Association between pain interference and motoric cognitive risk syndrome in older adults: a population-based cohort study.

TitleAssociation between pain interference and motoric cognitive risk syndrome in older adults: a population-based cohort study.
Publication TypeJournal Article
Year of Publication2024
AuthorsLi, G, He, Z, Hu, J, Xiao, C, Fan, W, Zhang, Z, Yao, Q, Zou, J, Huang, G, Zeng, Q
JournalBMC Geriatrics
Volume24
Issue1
Pagination437
ISSN Number1471-2318
KeywordsAged, Aged, 80 and over, Cognitive Dysfunction, Cohort Studies, Female, Follow-Up Studies, Humans, Longitudinal Studies, Male, pain, Population Surveillance, Risk Factors, Syndrome
Abstract

OBJECTIVES: Motoric cognitive risk syndrome (MCR) is a pre-dementia condition characterized by subjective complaints in cognition and slow gait. Pain interference has previously been linked with cognitive deterioration; however, its specific relationship with MCR remains unclear. We aimed to examine how pain interference is associated with concurrent and incident MCR.

METHODS: This study included older adults aged ≥ 65 years without dementia from the Health and Retirement Study. We combined participants with MCR information in 2006 and 2008 as baseline, and the participants were followed up 4 and 8 years later. The states of pain interference were divided into 3 categories: interfering pain, non-interfering pain, and no pain. Logistic regression analysis was done at baseline to examine the associations between pain interference and concurrent MCR. During the 8-year follow-up, Cox regression analysis was done to investigate the associations between pain interference and incident MCR.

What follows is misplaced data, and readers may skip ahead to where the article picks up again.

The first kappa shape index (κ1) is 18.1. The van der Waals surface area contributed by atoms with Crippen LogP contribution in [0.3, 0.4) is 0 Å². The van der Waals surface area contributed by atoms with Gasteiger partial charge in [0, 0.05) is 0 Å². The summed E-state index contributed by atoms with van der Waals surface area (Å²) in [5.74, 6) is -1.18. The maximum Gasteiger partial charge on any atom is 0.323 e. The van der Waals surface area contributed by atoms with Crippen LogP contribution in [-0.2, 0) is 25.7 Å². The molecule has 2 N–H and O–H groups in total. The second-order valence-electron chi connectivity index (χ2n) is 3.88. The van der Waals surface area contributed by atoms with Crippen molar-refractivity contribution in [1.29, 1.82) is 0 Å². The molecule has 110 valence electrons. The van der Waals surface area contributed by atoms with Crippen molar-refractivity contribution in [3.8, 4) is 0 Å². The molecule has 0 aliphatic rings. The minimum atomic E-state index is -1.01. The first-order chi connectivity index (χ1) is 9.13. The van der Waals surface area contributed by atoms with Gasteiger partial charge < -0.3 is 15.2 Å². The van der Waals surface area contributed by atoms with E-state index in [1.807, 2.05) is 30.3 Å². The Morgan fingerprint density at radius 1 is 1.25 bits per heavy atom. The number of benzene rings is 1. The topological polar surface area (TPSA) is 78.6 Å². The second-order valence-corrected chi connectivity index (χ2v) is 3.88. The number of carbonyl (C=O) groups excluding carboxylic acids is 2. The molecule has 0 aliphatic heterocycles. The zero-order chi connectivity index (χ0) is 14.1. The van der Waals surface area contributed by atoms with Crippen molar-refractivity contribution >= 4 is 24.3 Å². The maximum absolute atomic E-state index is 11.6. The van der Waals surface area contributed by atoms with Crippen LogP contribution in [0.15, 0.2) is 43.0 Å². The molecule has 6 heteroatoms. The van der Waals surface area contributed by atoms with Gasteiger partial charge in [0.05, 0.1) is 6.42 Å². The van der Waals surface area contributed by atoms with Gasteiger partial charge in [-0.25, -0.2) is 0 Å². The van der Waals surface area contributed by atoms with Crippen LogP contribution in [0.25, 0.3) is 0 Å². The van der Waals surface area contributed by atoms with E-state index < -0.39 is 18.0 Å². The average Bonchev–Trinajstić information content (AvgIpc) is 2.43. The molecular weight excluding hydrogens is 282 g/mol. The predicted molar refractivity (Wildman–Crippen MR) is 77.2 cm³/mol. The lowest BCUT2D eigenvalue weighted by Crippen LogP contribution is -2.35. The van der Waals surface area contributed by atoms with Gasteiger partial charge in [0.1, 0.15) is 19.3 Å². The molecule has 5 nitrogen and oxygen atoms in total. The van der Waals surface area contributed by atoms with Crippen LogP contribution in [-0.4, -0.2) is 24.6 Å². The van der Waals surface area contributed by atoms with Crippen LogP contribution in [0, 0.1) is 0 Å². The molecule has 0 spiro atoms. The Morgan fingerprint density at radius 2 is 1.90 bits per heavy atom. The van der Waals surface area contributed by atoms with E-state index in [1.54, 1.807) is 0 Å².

RESULTS: The study included 7120 older adults (74.6 ± 6.7 years; 56.8% females) at baseline. The baseline prevalence of MCR was 5.7%. Individuals with interfering pain had a significantly increased risk of MCR (OR = 1.51, 95% CI = 1.17-1.95; p = 0.001). The longitudinal analysis included 4605 participants, and there were 284 (6.2%) MCR cases on follow-up. Participants with interfering pain at baseline had a higher risk for MCR at 8 years of follow-up (HR = 2.02, 95% CI = 1.52-2.69; p < 0.001).

CONCLUSIONS: Older adults with interfering pain had a higher risk for MCR versus those with non-interfering pain or without pain. Timely and adequate management of interfering pain may contribute to the prevention and treatment of MCR and its associated adverse outcomes.

DOI10.1186/s12877-024-04974-7
Citation Key13997
PubMed ID38760712
PubMed Central IDPMC11102256
Grant List82072528 / / National Natural Science Foundation of China /
82002380 / / National Natural Science Foundation of China /
2022A1515012460 / / Natural Science Foundation of Guangdong Province /
DCMST-NHC-2019-AHT-01 / / National Health Commission multi-center collaborative horizontal research project /